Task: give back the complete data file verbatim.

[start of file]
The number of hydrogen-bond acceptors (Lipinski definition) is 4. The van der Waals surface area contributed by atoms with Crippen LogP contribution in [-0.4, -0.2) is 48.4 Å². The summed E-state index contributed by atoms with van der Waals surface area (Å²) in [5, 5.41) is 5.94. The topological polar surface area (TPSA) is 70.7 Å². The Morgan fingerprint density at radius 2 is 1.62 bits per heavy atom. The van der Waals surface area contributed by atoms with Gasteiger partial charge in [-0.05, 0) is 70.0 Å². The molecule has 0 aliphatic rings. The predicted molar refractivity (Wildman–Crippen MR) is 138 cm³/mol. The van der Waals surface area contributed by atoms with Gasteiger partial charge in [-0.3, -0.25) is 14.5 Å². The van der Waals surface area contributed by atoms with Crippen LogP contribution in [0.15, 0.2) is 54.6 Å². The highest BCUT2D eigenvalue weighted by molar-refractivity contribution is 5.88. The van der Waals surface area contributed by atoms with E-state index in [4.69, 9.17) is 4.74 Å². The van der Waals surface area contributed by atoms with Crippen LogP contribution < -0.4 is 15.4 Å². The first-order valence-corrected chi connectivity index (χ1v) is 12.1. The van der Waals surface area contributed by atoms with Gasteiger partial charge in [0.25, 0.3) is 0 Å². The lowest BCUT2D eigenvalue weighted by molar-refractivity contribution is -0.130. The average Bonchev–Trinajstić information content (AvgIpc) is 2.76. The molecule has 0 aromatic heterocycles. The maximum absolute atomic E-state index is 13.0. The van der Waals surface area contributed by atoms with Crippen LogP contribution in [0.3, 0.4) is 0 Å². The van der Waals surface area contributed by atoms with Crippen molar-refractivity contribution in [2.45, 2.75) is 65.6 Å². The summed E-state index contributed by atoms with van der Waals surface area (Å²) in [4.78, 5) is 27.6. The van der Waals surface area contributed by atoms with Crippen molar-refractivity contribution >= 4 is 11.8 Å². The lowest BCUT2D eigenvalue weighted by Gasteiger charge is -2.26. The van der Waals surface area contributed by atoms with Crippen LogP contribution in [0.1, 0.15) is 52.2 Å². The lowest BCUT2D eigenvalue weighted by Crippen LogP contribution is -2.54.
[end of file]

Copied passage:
The number of hydrogen-bond acceptors (Lipinski definition) is 4. The van der Waals surface area contributed by atoms with Crippen LogP contribution in [-0.4, -0.2) is 48.4 Å². The summed E-state index contributed by atoms with van der Waals surface area (Å²) in [5, 5.41) is 5.94. The topological polar surface area (TPSA) is 70.7 Å². The Morgan fingerprint density at radius 2 is 1.62 bits per heavy atom. The van der Waals surface area contributed by atoms with Gasteiger partial charge in [-0.05, 0) is 70.0 Å². The molecule has 0 aliphatic rings. The predicted molar refractivity (Wildman–Crippen MR) is 138 cm³/mol. The van der Waals surface area contributed by atoms with Gasteiger partial charge in [-0.3, -0.25) is 14.5 Å². The van der Waals surface area contributed by atoms with Crippen LogP contribution in [0.15, 0.2) is 54.6 Å². The highest BCUT2D eigenvalue weighted by molar-refractivity contribution is 5.88. The van der Waals surface area contributed by atoms with E-state index in [4.69, 9.17) is 4.74 Å². The van der Waals surface area contributed by atoms with Crippen LogP contribution < -0.4 is 15.4 Å². The first-order valence-corrected chi connectivity index (χ1v) is 12.1. The van der Waals surface area contributed by atoms with Gasteiger partial charge in [0.25, 0.3) is 0 Å². The lowest BCUT2D eigenvalue weighted by molar-refractivity contribution is -0.130. The average Bonchev–Trinajstić information content (AvgIpc) is 2.76. The molecule has 0 aromatic heterocycles. The maximum absolute atomic E-state index is 13.0. The van der Waals surface area contributed by atoms with Crippen LogP contribution in [0.3, 0.4) is 0 Å². The van der Waals surface area contributed by atoms with Crippen molar-refractivity contribution in [2.45, 2.75) is 65.6 Å². The summed E-state index contributed by atoms with van der Waals surface area (Å²) in [4.78, 5) is 27.6. The van der Waals surface area contributed by atoms with Crippen molar-refractivity contribution >= 4 is 11.8 Å². The lowest BCUT2D eigenvalue weighted by Gasteiger charge is -2.26. The van der Waals surface area contributed by atoms with Crippen LogP contribution in [0.1, 0.15) is 52.2 Å². The lowest BCUT2D eigenvalue weighted by Crippen LogP contribution is -2.54.